We've recently acquired a new family member: a 9 or 10-week-old kitten. We weren't intending to get a third cat, and the only reason we did was because of this little one's sad story. I really am a sucker for animals in need...
Anyway, a few weeks ago boarders at my barn started seeing a kitten. I heard about it only in passing, and didn't think anything about it until two weeks ago, when I found a kitten in bad shape in a horse's stall. I'd heard it mewing as I walked around the corner, and when the mewing intensified, I instinctively started looking around -- and spotted the kitten right behind the horse's hoof, struggling to get up.
Although the kitten was moving around when I first found it, something was obviously wrong (since it couldn't get up), and once I picked it up it quickly went downhill. Its eyes were crossed and weren't blinking, its heartbeat and respiration were extremely slow, and its only response to me holding it was to open its mouth like it was trying to cry when I moved it around. Other than that, it was like a rag doll.
I could find no obvious injury to it, though, so I took the kitten to an emergency vet near my house. They put it on an IV and gave it some drugs to try to help stabilize its heartbeat, and although it did start breathing a little more easily, it wasn't really responding to the care. By this point, its eyes were fully dilated and unresponsive to light, and the vet suspected head trauma (I think the horse may have started to step on its head while it was napping in the shavings, and got off when the poor thing started crying). As much as it upset me to have to make the decision, I told the vet to go ahead and euthanize -- I didn't want (and wasn't really able) to spend a small fortune on more aggressive emergency care, not knowing whether the kitten would even make it.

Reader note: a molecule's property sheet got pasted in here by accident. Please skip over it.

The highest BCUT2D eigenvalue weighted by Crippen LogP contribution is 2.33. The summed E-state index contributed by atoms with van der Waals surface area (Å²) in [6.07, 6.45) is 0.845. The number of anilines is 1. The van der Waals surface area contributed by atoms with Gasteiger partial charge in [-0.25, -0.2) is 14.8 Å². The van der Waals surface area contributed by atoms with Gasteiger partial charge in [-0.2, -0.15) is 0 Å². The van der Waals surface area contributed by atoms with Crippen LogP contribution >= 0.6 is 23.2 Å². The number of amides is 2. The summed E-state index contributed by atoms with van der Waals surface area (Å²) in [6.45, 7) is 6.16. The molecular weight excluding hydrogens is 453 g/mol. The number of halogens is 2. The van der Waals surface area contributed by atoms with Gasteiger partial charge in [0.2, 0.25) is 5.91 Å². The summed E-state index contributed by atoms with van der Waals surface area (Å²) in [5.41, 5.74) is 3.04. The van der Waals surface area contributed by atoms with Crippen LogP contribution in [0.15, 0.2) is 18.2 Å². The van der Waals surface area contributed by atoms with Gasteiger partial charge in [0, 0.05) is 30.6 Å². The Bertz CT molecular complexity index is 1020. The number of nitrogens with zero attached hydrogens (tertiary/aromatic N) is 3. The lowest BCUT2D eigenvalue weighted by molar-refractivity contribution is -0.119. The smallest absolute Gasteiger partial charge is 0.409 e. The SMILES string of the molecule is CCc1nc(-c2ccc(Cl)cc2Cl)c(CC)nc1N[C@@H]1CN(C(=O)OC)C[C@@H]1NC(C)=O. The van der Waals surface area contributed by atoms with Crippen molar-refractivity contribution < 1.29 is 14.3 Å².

But the next day, friends at the barn spotted another kitten -- and then I started hearing reports of people seeing the momma cat, too. Since we had never had cats at the barn, it became obvious that someone had dropped off the momma along with a few of her kittens (probably keeping a couple for themselves, knowing how selfish people like that can be). I decided to catch the kitten that was left, and hopefully the momma cat too, before anything bad happened to them.
We were going on vacation soon, but I was able to catch the kitten a little over a week ago, right before we left. My mom took care of her while we were gone. Unfortunately, no one has seen the momma cat since, and I suspect she either left or became coyote food (or both). Our barn is right on the edge of an open space park and we frequently see coyotes there.
The kitten was a little skittish at first, but as quickly as she has become accustomed to, and even eager for, human interaction, it's clear that they weren't feral cats, but owned cats that someone dumped. I have no doubt that someone dumped the momma and her kittens at the barn, thinking that they would live happily ever after as barn cats. Evidently they didn't stop to consider what a hard life barn cats live, especially when they are strays, rather than cats that are fed in the barn and taught to stay close. House-raised kittens don't know enough about horses to stay out from under their feet, not to mention they and their mother were at constant risk of being eaten by coyotes or the owl that lives on the property (probably the fate of the momma and one other kitten that hasn't been seen since they first appeared).
I hate it when people say "But that's natural for cats" or something to that effect. That is the biggest bunch of BS, especially when it comes from horse owners: people who fence their horses in, feed them hay and grain, trim their feet, deworm them, give them shots, blanket them, and more often than not, provide them with a stall and soft bedding -- not to mention put a bit in their mouths and ride around on their backs! How much of that is natural? The "natural" reasoning, in my opinion, is nothing more than an excuse meant to justify someone's own selfish desires (such as having a cat around to catch mice) or reluctance to take care of an animal's needs.
This lucky little kitten will live the comfortable life of an indoor cat, just like my other two, who -- for the record -- are perfectly happy with that arrangement. I only wish that her previous owners had done the right thing and found homes for their unwanted cat and kittens, so that the rest of them didn't have to die in order for this little one to find a home.
Labels: abuse and neglect